icon-email icon-facebook icon-linkedin icon-print icon-rss icon-search icon-stumbleupon icon-twitter icon-arrow-right icon-email icon-facebook icon-linkedin icon-print icon-rss icon-search icon-stumbleupon icon-twitter icon-arrow-right icon-user Skip to content
Senior Correspondent

Growing up poor on a three-acre strip of dirt in McDowell County, five miles West of Marion, N.C. and caught up in the Depression, there never seemed to be too much to get excited about. Christmas was always a fun time and the end of the school year, eight months in those days, also signaled a reprieve from corduroy knickers (whistle britches), a loose brogan sole flapping on every step, and vegetable soup in the school lunch room five days a week.       

However, since we ate a lot of corn-meal mush, “fat back,” “poke salad” and corn bread, a couple of other dates stuck in your mind. One was the week the “thrashers” spent in our community and the other was the “All Day Singing and Dinner on the Grounds” at the Clear Creek Baptist Church.
The “thrashers” came in late summer to serve the small farmers of the Pleasant Gardens community in processing and storing their wheat for the long winter ahead. The wheat fields in that area were miniature in comparison to wheat fields of the midwest. With this in mind, the threshing machine was usually parked in a central location in one of the larger fields, and the farmers in the neighborhood brought their wheat to the site, where it was “thrashed” bagged and returned, along with the resulting wheat straw, to the keep of the contracting farmer.  I imagine some of the wheat was taken to local flour mills and sold for profit, but I think most was for the owner’s personal consumption.

The “thrashers” were a mixed group of tough professionals, quite adept at their trade and young college boys who joined this particular group in the lower Southern states and stayed with them sometimes as far as Canada, before returning to school wiser, richer, stronger and with a wealth of stories to tell the co-eds.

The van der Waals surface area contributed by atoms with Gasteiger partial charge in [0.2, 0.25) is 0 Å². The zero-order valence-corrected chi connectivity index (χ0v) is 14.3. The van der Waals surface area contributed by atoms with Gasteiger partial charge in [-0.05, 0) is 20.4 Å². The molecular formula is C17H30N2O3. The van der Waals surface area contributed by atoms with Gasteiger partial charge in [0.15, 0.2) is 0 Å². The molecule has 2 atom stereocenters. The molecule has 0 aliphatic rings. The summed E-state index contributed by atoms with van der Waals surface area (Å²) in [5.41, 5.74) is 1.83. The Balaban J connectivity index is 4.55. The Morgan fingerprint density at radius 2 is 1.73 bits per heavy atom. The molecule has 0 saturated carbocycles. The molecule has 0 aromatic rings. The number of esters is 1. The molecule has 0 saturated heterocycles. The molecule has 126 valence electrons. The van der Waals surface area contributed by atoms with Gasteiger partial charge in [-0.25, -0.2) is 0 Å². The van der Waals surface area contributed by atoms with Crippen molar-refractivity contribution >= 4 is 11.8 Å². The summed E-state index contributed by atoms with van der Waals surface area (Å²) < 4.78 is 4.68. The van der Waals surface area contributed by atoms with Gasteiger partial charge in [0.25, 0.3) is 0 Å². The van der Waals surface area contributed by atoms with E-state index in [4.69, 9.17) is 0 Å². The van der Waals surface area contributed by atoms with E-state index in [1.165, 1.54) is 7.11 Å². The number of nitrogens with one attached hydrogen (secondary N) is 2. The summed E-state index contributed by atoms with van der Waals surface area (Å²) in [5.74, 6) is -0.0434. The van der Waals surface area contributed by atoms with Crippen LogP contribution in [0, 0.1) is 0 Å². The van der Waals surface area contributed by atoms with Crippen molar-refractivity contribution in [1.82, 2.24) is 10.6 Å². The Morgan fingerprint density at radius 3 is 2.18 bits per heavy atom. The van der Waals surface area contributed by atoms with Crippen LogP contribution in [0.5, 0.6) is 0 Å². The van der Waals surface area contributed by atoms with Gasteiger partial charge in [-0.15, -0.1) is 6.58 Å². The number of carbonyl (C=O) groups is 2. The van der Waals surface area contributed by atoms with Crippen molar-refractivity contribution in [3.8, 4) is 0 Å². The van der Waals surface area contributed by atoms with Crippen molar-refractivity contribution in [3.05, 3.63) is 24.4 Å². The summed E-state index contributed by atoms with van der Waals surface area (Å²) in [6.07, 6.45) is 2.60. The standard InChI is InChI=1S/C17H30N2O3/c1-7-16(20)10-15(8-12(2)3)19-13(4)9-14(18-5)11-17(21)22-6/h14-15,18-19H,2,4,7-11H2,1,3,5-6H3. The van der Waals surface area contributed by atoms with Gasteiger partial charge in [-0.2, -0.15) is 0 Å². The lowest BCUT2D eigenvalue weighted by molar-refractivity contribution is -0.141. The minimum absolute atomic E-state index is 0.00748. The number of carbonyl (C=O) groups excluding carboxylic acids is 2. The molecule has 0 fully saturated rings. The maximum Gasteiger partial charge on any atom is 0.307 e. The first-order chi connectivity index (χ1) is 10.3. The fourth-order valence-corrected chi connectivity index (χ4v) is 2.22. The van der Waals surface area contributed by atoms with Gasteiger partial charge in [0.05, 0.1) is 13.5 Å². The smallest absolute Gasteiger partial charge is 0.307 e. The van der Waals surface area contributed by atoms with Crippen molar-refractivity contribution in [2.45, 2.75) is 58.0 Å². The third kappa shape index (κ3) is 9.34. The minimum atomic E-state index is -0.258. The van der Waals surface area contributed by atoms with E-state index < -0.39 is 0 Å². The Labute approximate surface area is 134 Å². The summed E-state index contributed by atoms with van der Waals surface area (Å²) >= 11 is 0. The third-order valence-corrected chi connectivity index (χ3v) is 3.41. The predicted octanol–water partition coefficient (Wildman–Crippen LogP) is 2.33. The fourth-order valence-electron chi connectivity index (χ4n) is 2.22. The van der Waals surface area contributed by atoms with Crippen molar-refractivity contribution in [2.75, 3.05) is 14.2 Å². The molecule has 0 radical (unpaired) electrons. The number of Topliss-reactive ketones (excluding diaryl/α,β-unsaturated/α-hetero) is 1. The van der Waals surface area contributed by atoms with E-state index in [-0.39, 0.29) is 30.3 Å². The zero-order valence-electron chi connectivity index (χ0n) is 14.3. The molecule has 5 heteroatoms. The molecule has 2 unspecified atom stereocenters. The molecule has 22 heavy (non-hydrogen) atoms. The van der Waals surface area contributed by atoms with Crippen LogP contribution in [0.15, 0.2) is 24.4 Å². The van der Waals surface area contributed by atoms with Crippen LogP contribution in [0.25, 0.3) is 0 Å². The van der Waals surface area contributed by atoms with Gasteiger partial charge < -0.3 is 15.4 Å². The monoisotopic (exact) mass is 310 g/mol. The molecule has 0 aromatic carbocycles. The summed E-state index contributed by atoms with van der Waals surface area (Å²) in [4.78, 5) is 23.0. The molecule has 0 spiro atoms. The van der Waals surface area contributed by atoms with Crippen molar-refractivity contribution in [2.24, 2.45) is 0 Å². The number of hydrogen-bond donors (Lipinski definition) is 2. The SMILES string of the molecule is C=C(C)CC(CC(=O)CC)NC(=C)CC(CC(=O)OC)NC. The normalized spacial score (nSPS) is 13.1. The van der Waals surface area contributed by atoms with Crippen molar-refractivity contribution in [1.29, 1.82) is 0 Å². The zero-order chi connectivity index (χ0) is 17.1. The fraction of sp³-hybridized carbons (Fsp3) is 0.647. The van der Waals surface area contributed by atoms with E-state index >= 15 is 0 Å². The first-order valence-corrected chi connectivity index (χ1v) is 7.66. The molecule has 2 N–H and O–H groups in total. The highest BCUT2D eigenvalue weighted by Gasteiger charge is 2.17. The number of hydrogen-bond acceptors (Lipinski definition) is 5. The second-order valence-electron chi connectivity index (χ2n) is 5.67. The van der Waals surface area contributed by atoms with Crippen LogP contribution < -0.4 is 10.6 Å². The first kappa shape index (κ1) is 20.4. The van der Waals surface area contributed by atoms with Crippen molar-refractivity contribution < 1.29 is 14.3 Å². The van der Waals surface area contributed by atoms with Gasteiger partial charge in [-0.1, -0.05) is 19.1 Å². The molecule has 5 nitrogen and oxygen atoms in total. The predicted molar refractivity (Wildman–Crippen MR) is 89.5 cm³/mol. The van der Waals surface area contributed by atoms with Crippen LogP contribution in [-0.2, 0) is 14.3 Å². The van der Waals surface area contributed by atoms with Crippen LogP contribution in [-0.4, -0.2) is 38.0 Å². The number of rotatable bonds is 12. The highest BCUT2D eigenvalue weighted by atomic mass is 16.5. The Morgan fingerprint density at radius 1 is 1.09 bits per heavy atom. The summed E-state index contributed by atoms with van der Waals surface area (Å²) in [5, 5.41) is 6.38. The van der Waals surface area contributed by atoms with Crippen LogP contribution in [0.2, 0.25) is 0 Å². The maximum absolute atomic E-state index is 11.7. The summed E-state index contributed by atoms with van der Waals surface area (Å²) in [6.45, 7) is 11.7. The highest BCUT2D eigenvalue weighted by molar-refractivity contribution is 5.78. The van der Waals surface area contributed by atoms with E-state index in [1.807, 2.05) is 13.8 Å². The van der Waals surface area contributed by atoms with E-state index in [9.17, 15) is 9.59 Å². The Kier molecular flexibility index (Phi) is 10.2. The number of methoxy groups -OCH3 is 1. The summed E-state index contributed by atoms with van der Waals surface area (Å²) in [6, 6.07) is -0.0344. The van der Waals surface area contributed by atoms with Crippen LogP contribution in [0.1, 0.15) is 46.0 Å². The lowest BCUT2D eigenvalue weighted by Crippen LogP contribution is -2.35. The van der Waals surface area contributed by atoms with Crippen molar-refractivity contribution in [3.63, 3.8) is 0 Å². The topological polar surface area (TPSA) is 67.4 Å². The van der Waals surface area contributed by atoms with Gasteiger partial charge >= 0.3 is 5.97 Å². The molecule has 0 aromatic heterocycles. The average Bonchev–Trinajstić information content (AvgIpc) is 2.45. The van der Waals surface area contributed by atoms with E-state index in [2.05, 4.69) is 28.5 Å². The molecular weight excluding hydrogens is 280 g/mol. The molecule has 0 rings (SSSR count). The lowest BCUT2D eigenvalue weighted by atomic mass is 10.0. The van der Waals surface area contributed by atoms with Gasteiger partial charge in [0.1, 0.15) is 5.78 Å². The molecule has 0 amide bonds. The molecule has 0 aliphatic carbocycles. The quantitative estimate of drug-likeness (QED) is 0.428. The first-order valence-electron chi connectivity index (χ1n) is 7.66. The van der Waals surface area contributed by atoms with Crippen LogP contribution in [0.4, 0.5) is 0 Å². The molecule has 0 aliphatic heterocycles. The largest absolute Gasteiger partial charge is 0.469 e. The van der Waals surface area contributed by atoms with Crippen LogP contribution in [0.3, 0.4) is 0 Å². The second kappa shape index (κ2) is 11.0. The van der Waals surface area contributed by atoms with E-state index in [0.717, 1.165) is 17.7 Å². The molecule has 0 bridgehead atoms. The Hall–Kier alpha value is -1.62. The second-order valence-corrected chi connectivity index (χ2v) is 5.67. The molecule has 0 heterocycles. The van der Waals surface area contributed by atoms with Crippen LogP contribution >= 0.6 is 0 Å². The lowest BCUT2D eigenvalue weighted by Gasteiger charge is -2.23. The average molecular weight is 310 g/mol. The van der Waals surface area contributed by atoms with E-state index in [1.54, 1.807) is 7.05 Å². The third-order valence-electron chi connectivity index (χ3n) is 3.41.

Fellows my age were enlisted to serve as water boys and were paid off  by eating at the most bountiful table one could imagine. The ladies of the neighborhood brought their “specialties” to the huge table each day, set up in the shade near the machines. There didn’t seem to be a lot of fancy eats, but the table was always filled with fried chicken, liver mush, mashed potatoes and gravy, green beans and other fresh vegetables such as squash, tomatoes, onions and corn on the cob. Topping all this off was a table set aside for desserts, and this is where the local ladies showed off their talents with cakes and pies, which brings me to the second important event in a youngster's life in the summers of the early thirties.

I wasn’t old enough to understand the logistics of putting on an “All Day Singing and Dinner on the Grounds” at the little country church, now named the Pleasant Gardens Baptist Church, but somebody in the congregation lined up the singers, set up the tables in the church yard and signed on the contributors of food for this annual event.